Extensions of Errorless Learning for Social Problem-Solving Deficits in Schizophrenia

Robert S. Kern, Michael F. Green, Sharon Mitchell, Alex Kopelowicz, Jim Mintz, Robert P. Liberman
2005 American Journal of Psychiatry  
Objective: There is a clear need to develop psychosocial rehabilitation methods that compensate for neurocognitive deficits common to persons with severe and persistent mental illness. Errorless learning, a compensatory training intervention, has been successful in teaching entry-level job tasks. However, errorless learning's applicability to broader, more complex functions is unknown. The present study tested the extension of errorless learning for deficits in social problem-solving skills in
more » ... -solving skills in patients with schizophrenia. Method: Sixty clinically stable outpatients with schizophrenia or schizoaffective disorder were stratified by gender and level of memory impairment before being randomly assigned to one of two training programs: errorless learning or symptom management. Groups were matched for training time, format and structure of training, and types of teaching aids used. Social problem-solving ability, measured by the Assessment of Interpersonal Prob-lem-Solving Skills, was assessed at baseline, within 2 days of training completion, and after 3 months. Dependent measures were the scores for the receiving, processing, and sending skills areas from the Assessment of Interpersonal Problem-Solving Skills. Results: A repeated-measures analysis of covariance was conducted for each dependent measure with baseline Assessment of Interpersonal Problem-Solving Skills score entered as a covariate. For all three skills, there was a significant training group effect favoring errorless learning. Durability of errorless learning training effects extended to the 3-month follow-up assessment for processing and sending skills but not receiving skills. Conclusions: Results support the extension of errorless learning to complex functions such as social problem-solving skills in the rehabilitation of persons with schizophrenia. (Am J Psychiatry 2005; 162:513-519) Mor e than 60 studies have provided empirical support for a relationship between neurocognition and community functioning among persons with schizophrenia (1). These findings emphasize the role of neurocognition, more than psychotic symptoms, in cross-sectional and prospective links to functional outcome. The neurocognitive functions most frequently implicated involve learning and memory, attention, and reasoning and problem-solving abilities. Despite this extensive knowledge base, few efforts have attempted to apply this knowledge to develop more effective rehabilitation interventions for persons with schizophrenia (2). Errorless learning is a training approach designed to compensate for impairments in neurocognition that impede or restrict skill acquisition. Errorless learning is based on a theoretically and empirically driven model, which proposes that learning occurring in the absence of errors is stronger and more durable. First introduced as an alternative to trial-and-error learning (3), errorless learning has been used extensively with the developmentally disabled and other neurologically impaired groups to teach new skills and curb maladaptive behavior (4-7). However, applications of errorless learning to schizophrenia patients have only appeared recently (8, 9). Among the neurocognitive disturbances common to schizophrenia, impairments in learning may be the most severe (10-12). Patient performance on tasks involving learning and recall of word lists and short passages is typically poorer compared with normal subjects (13, 14) , and their performance is marked by perseverative and intrusion errors (15). Performance is also compromised by problems in the ability to self-correct (i.e., using feedback to correct past mistakes and guide subsequent behavior), a disturbance prevalent in both neurocognitive test performance and clinical behavior (16, 17) . It is likely that a psychosocial intervention that bypasses problems associated with error commission would hold promise for persons with schizophrenia. Errorless learning has four components. 1) The to-belearned task is broken down into component parts. 2) Training begins on simple tasks that have a high likelihood of success. 3) Training proceeds through hierarchically ordered exercises in which the tasks are gradually made more difficult. High levels of proficiency are achieved at each level by using multiple instructional aids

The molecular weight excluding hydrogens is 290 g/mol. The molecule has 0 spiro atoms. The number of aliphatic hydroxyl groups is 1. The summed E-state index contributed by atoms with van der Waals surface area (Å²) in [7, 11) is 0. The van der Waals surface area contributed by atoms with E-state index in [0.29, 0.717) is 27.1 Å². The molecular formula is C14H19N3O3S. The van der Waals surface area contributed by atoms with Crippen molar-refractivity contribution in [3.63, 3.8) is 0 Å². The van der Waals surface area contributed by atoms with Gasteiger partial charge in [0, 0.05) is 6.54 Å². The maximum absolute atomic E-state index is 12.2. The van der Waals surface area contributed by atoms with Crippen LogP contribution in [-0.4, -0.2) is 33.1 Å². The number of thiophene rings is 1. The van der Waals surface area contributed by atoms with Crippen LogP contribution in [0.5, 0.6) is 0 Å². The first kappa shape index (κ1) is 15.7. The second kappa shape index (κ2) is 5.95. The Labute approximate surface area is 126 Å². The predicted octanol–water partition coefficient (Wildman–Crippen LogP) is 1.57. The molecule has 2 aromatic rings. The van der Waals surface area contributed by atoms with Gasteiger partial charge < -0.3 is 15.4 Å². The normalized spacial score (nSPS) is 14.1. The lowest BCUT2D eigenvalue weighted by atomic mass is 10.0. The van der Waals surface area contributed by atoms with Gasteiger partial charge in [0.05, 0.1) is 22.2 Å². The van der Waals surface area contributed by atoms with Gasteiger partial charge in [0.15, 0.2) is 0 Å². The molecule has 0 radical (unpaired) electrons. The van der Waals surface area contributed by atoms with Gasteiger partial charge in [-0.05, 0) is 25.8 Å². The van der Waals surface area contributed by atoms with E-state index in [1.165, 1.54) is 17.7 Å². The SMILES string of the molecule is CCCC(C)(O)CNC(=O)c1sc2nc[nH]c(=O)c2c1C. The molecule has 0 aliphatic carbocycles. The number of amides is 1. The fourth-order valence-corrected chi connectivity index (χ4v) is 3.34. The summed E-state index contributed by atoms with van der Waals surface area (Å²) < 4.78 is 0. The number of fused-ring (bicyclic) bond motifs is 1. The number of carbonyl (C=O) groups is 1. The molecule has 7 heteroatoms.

doi:10.1176/appi.ajp.162.3.513 pmid:15741468 fatcat:f4dud4gfyng5fpo6ujdsbkgara